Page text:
The rest of the country may well be on Recovery Road but I've just found that I'm on Shingle Street. Some varicella-zoster virus particles that have spent the last six decades having a kip in my dorsal root ganglia have woken up and decided to cause a bit of chaos. That's right, I've just been diagnosed with shingles. No chance of making my racing comeback after three years away in Sunday's 50 mile time trial or even the up-coming '25'. More time not pedalling. More frustration. Anyone want to buy a time trial bike?
Still, less time for cycling means more time to write this drivel. As I'm on Shingle Street, how about a bygone boozer from Shingle Street? "Where's Shingle Street?" I hear you chorus. It's a hamlet on the Suffolk Coast between Orford and Bawdsey and not far from Hollesley Bay where, in my teens, I visited the borstal a couple of times. To play rugby against the inmates I hasten to add, not as an inmate myself. Against all other teams we'd play home and away matches in a season but they never seemed to play away fixtures. Odd that! No beer in the bar either.
Anyhow, I digress. This is Shingle Street – or a part of it at least.
Some of you may recognise the location from Danny Boyle's 2019 film Yesterday. The scene where Jack meets John Lennon was filmed there.
According to the November 2017 edition of Cobbwebs, the newsletter of The Cobbold Family History Trust, the Lifeboat Inn likely replaced an earlier establishment in 1810. The previous boozer had been built mainly of driftwood and was known as the Old Beach House. In contrast its replacement was prefabricated, built in sections in the yard at Cobbold's original Cliff Brewery in Ipswich, before being transported by barge to Shingle Street where assembly into a two-storey pub took place.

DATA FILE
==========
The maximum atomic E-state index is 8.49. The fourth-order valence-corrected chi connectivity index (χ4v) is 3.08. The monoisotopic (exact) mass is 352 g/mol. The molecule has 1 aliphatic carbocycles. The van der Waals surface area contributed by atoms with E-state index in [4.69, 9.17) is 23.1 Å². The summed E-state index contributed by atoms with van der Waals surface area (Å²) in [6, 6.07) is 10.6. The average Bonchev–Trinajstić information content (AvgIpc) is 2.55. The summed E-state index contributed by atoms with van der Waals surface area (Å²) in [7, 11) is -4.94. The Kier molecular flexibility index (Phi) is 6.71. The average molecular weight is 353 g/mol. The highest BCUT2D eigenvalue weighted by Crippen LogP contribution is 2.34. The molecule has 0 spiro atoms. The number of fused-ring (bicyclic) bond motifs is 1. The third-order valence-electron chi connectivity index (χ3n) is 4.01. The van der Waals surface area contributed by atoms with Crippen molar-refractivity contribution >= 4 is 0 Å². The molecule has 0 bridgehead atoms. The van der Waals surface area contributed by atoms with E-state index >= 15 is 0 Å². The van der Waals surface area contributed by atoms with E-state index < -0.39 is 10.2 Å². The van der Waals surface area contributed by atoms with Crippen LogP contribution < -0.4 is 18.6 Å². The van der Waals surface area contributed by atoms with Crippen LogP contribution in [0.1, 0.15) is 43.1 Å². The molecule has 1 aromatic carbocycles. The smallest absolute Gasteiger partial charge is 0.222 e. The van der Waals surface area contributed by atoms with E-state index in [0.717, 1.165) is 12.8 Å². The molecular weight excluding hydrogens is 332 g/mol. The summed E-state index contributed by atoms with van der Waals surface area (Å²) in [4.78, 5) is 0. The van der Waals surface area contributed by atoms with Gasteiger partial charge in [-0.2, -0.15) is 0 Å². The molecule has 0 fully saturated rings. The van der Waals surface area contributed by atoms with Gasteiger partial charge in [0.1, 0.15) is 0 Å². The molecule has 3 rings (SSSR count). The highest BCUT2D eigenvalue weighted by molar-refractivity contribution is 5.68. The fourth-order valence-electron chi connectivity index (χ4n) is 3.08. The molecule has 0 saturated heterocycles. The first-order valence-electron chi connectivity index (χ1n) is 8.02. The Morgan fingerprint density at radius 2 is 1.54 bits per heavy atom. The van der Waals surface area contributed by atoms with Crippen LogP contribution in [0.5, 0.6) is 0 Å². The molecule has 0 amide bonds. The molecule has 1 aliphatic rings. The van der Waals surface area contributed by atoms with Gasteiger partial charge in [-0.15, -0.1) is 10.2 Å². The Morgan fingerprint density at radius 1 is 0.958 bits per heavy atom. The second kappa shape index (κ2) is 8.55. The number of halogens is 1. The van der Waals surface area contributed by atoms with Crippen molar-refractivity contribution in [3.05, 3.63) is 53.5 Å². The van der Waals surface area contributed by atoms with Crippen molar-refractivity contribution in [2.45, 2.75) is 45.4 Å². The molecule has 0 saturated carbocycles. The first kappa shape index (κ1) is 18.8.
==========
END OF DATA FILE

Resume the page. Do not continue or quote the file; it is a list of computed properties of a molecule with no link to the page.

It may date from 1810, but the first record I've found for it is in the 1841 census and even then the pub's not named.
The name has appeared by 1844...
...and by 1851 the Langmaid family have started a relationship with the Lifeboat Inn that will run for over eighty years.
When Francis and Jane retire sometime in the 1890s their son Samuel takes it on, later combining running it with earning a living as Orford's harbour master and only relinquishing his tenancy in 1935, give or take a couple of years. The tenants who follow Samuel aren't there for long, for on the 18th June 1940 the inhabitants of Shingle Street were given forty-eight hours to pack their possessions and leave as the settlement was requisitioned by the War Department. That probably included Bertie and Eva Simpson who were running the Lifeboat in 1939 according to the entry in the 1939 Register, which also shows that Samuel's widow Adelaide – Samuel having died the previous year – was still living in the hamlet.
So where's the 'now' picture of the former pub that regularly appears in my posts? Well, it was demolished. Not so unusual you think. It wasn't destroyed by developers like so many, but was "destroyed by war actions" in WW2. British war actions.
In the spring of 1943 the area was used for 'experimental bombing' with the Lifeboat Inn as the main target. Some reports say that Barnes Wallis was there and with the dam-busting Operation Chastise taking place in May of that year perhaps the Lifeboat was used as a body double for the Möhne dam.
The Möhne dam was rebuilt but all that remains of the Lifeboat are traces of its foundations. The chance of it serving again are probably a just a little better than me racing sometime this season. Still, the pubs are opening again and Jenny is still doing home delivery so things aren't really too bad. Not too bad, just a little painful with just the odd Möhne or two.
John Sutton's image is copyright and reused under this license.
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